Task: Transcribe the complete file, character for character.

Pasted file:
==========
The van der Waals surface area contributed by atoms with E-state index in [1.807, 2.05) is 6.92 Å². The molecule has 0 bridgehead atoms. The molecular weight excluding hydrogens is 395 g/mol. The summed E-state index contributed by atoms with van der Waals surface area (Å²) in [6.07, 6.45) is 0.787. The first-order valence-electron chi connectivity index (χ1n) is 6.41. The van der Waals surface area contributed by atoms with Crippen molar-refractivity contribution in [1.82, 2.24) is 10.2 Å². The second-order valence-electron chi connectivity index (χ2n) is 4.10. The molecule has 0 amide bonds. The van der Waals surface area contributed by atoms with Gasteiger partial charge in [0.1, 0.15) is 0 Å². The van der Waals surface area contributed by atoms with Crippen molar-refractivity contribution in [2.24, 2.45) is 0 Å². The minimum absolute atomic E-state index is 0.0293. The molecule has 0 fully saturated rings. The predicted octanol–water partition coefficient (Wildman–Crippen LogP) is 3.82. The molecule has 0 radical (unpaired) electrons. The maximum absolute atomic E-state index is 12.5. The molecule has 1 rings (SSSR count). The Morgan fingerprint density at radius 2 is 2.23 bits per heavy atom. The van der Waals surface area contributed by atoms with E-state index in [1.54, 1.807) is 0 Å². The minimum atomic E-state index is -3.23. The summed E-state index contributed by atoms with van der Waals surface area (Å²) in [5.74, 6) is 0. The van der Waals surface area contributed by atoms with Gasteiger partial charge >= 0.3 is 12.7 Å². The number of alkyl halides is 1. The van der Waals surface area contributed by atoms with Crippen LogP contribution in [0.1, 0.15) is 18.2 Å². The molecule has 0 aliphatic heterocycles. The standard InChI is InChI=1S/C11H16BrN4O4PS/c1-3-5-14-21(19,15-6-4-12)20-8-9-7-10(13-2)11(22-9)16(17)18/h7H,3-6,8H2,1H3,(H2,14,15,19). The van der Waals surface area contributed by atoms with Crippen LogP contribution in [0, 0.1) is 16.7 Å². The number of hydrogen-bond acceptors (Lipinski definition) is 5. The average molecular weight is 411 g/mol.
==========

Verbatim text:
The van der Waals surface area contributed by atoms with E-state index in [1.807, 2.05) is 6.92 Å². The molecule has 0 bridgehead atoms. The molecular weight excluding hydrogens is 395 g/mol. The summed E-state index contributed by atoms with van der Waals surface area (Å²) in [6.07, 6.45) is 0.787. The first-order valence-electron chi connectivity index (χ1n) is 6.41. The van der Waals surface area contributed by atoms with Crippen molar-refractivity contribution in [1.82, 2.24) is 10.2 Å². The second-order valence-electron chi connectivity index (χ2n) is 4.10. The molecule has 0 amide bonds. The van der Waals surface area contributed by atoms with Gasteiger partial charge in [0.1, 0.15) is 0 Å². The van der Waals surface area contributed by atoms with Crippen molar-refractivity contribution in [2.24, 2.45) is 0 Å². The minimum absolute atomic E-state index is 0.0293. The molecule has 0 fully saturated rings. The predicted octanol–water partition coefficient (Wildman–Crippen LogP) is 3.82. The molecule has 0 radical (unpaired) electrons. The maximum absolute atomic E-state index is 12.5. The molecule has 1 rings (SSSR count). The Morgan fingerprint density at radius 2 is 2.23 bits per heavy atom. The van der Waals surface area contributed by atoms with E-state index in [1.54, 1.807) is 0 Å². The minimum atomic E-state index is -3.23. The summed E-state index contributed by atoms with van der Waals surface area (Å²) in [5.74, 6) is 0. The van der Waals surface area contributed by atoms with Gasteiger partial charge >= 0.3 is 12.7 Å². The number of alkyl halides is 1. The van der Waals surface area contributed by atoms with Crippen LogP contribution in [0.1, 0.15) is 18.2 Å². The molecule has 0 aliphatic heterocycles. The standard InChI is InChI=1S/C11H16BrN4O4PS/c1-3-5-14-21(19,15-6-4-12)20-8-9-7-10(13-2)11(22-9)16(17)18/h7H,3-6,8H2,1H3,(H2,14,15,19). The van der Waals surface area contributed by atoms with Crippen LogP contribution in [0, 0.1) is 16.7 Å². The number of hydrogen-bond acceptors (Lipinski definition) is 5. The average molecular weight is 411 g/mol.